Today, we look at what has historically been the strength of the Vanderbilt Commodore Baseball team: Starting Pitching. For the TL;DR crowd, even though we're losing Carson Fulmer, Walker Buehler, and Philip Pfeiffer, it's safe to say our starting pitchers will still be great to dominant, and supremely talented.
In the coming days, I'll look more closely at middle relievers, set-up men, closers, make season predictions (and ask you to do so, as well), and preview the opening series against the University San Diego Torreros. Make sure to check earlier articles about outfielders, middle infielders, corner infielders, and catchers.
In Xanadu did Kubla Khan a stately pleasure-dome decree; in Nashville, we've got Hawkins Field.
Might as well start with the bad news... we're not just losing our three weekend starters, we're losing the #8 and #24 overall picks and a 3rd rounder in the 2015 MLB Draft. Let's bid them good luck before we move on.
Friday Starter: Carson "The Florida Flamethrower" Fulmer
I'm not going to lie: I'm going to miss Fulmer even more than I'll miss Dansby Swanson. Carson was everything you want in a player and student athlete. The black belt pitcher had a death stare that could burn holes into opposing batters, a mid to high 90s fastball few bats could catch up with, and a spike curve that left opponents wishing for the sweet release that death brings. He wasn't the most talented ever to take the bump at Hawkins Field (that would be David Price), but he was the most intense, and the pitcher I would unequivocally want on the mound in the toughest and most important situations.
Is Carson Fulmer a White Sox star in the making? Read what his college coach says about him: https://t.co/OCEUMLcM0p pic.twitter.com/YqhUp21oeA— Chuck Garfien (@ChuckGarfien) December 8, 2015
...and we salute him for it.
He's in the White Sox system now. Moving on.
Saturday Starter: Philip Pfeifer
Pfeif was not just a redemption story, as his recovery from addiction is an inspiration to all who struggle with their demons, but he was one hell of a pitcher last year. If the Dodgers (who chose him in the 3rd round of last year's MLB draft) decide to turn him into a reliever, he could be fast-tracked to their bullpen by the end of this year. If they're going to try to make him a starter, it will likely be a longer battle.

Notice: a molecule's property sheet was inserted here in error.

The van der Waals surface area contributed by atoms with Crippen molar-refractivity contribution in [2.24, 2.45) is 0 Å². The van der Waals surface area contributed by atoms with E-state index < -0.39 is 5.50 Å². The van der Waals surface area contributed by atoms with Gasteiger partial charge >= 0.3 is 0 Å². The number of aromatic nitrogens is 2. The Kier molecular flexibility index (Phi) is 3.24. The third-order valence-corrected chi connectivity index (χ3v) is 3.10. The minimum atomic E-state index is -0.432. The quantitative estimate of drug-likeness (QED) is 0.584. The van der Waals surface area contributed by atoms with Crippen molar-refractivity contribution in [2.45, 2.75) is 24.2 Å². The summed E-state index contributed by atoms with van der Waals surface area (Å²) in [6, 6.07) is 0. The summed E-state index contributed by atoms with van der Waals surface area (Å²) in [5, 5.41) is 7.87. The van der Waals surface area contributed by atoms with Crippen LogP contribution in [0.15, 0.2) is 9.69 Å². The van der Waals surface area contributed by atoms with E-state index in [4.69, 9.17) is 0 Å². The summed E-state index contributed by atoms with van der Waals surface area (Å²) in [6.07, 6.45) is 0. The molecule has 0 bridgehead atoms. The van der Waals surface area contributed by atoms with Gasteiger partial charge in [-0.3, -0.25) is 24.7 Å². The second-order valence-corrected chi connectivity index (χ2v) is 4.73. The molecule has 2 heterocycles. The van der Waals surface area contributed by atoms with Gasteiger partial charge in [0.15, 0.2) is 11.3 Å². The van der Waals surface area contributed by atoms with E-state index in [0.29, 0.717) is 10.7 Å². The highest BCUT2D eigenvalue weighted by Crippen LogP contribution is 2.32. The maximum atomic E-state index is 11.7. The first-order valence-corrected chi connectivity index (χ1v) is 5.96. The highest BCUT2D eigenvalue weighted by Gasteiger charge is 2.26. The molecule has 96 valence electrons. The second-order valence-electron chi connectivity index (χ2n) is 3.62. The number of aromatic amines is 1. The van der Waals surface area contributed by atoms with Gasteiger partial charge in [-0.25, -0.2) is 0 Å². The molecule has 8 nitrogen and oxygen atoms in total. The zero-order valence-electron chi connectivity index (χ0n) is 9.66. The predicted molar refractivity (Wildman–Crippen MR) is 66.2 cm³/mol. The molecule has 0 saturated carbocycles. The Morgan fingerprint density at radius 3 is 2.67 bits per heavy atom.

Good luck, Pfeif, on your dream journey.
Sunday Starter: Walker "Iron Man/Ferrous" Buehler
Buehler, though last season was marred with injuries, was a valuable contributor, and arguably the most consistent pitcher on our CWS winning team of 2014. He has a repeatable, easy delivery, smokes it up into the mid 90s, good control, never gets rattled, and possesses perhaps the best twitter handle of any Vandy ballplayer ever.
However, some medical issues in the structure of his elbow dropped him down to the bottom of the first round, and he likely wouldn't have been healthy enough to pitch for us in '16 anyway.
LA to see the doc... See if all these three pound lifts have been worth it— Walker Buehler (@buehlersdayoff) December 8, 2015
Get healthy, Iron Man... we all expect to see you in the majors in '17 or '18.
Tyler "Turd" Ferguson
Just an awful year for the Turd, but he still has a million dollar arm, and hopefully the Texas Rangers can figure out a way to harness the immense talent within their 6th rounder.
If nothing else, it was an oversized hat. It was funny.
The Returning Starters
#44 RHP Kyle "The Movement" Wright
Sophomore R/R 6'4" 200lbs
2015 Stats: 6-1, 1.23 ERA, 58 2/3 IP, 9.5 K/9, 3.5 BB/9, .180 b/avg, 0 HR allowed
While many of us on draft night 2014 were bemoaning the loss of potential future Commodore Aces like Touki Toussaint, Justus Sheffield, Cody Reed, and Dylan Cease to MLB teams, we may have overlooked a guy who just might be better than all of them in Kyle Wright. Wright has great stuff (he throws in the low to mid 90s, can throw three pitches consistently, and has impeccable control), but it's the late breaking, down in the zone, movement he puts on most pitches that butters his bread.
In fact, Wright is precisely the type of pitcher I would not even attempt to make solid contact on - opting to try my luck bunting and beating the throw.